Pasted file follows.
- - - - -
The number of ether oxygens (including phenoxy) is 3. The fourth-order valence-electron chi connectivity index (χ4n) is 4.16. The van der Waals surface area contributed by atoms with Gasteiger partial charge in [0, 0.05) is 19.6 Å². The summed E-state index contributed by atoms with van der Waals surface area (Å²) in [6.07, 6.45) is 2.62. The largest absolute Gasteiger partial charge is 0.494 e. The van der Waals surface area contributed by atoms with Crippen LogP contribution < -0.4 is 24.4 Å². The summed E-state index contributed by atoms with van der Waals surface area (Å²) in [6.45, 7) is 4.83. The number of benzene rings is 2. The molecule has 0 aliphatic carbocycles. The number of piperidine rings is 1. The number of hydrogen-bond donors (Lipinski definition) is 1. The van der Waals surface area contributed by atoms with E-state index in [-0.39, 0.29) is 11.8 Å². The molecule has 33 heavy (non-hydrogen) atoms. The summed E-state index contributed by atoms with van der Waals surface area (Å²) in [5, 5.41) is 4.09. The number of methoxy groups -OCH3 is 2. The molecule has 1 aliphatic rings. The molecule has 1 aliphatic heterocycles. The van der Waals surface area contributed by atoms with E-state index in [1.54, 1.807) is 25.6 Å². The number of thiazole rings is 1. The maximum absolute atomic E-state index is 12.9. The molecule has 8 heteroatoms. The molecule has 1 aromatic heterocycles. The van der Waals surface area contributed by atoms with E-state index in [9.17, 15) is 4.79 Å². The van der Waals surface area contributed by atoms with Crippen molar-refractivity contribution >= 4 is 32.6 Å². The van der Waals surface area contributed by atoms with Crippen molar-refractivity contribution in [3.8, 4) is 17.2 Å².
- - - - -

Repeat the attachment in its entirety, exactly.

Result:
The number of ether oxygens (including phenoxy) is 3. The fourth-order valence-electron chi connectivity index (χ4n) is 4.16. The van der Waals surface area contributed by atoms with Gasteiger partial charge in [0, 0.05) is 19.6 Å². The summed E-state index contributed by atoms with van der Waals surface area (Å²) in [6.07, 6.45) is 2.62. The largest absolute Gasteiger partial charge is 0.494 e. The van der Waals surface area contributed by atoms with Crippen LogP contribution < -0.4 is 24.4 Å². The summed E-state index contributed by atoms with van der Waals surface area (Å²) in [6.45, 7) is 4.83. The number of benzene rings is 2. The molecule has 0 aliphatic carbocycles. The number of piperidine rings is 1. The number of hydrogen-bond donors (Lipinski definition) is 1. The van der Waals surface area contributed by atoms with E-state index in [-0.39, 0.29) is 11.8 Å². The molecule has 33 heavy (non-hydrogen) atoms. The summed E-state index contributed by atoms with van der Waals surface area (Å²) in [5, 5.41) is 4.09. The number of methoxy groups -OCH3 is 2. The molecule has 1 aliphatic rings. The molecule has 1 aliphatic heterocycles. The van der Waals surface area contributed by atoms with E-state index in [1.54, 1.807) is 25.6 Å². The number of thiazole rings is 1. The maximum absolute atomic E-state index is 12.9. The molecule has 8 heteroatoms. The molecule has 1 aromatic heterocycles. The van der Waals surface area contributed by atoms with E-state index in [9.17, 15) is 4.79 Å². The van der Waals surface area contributed by atoms with Crippen molar-refractivity contribution >= 4 is 32.6 Å². The van der Waals surface area contributed by atoms with Crippen molar-refractivity contribution in [3.8, 4) is 17.2 Å².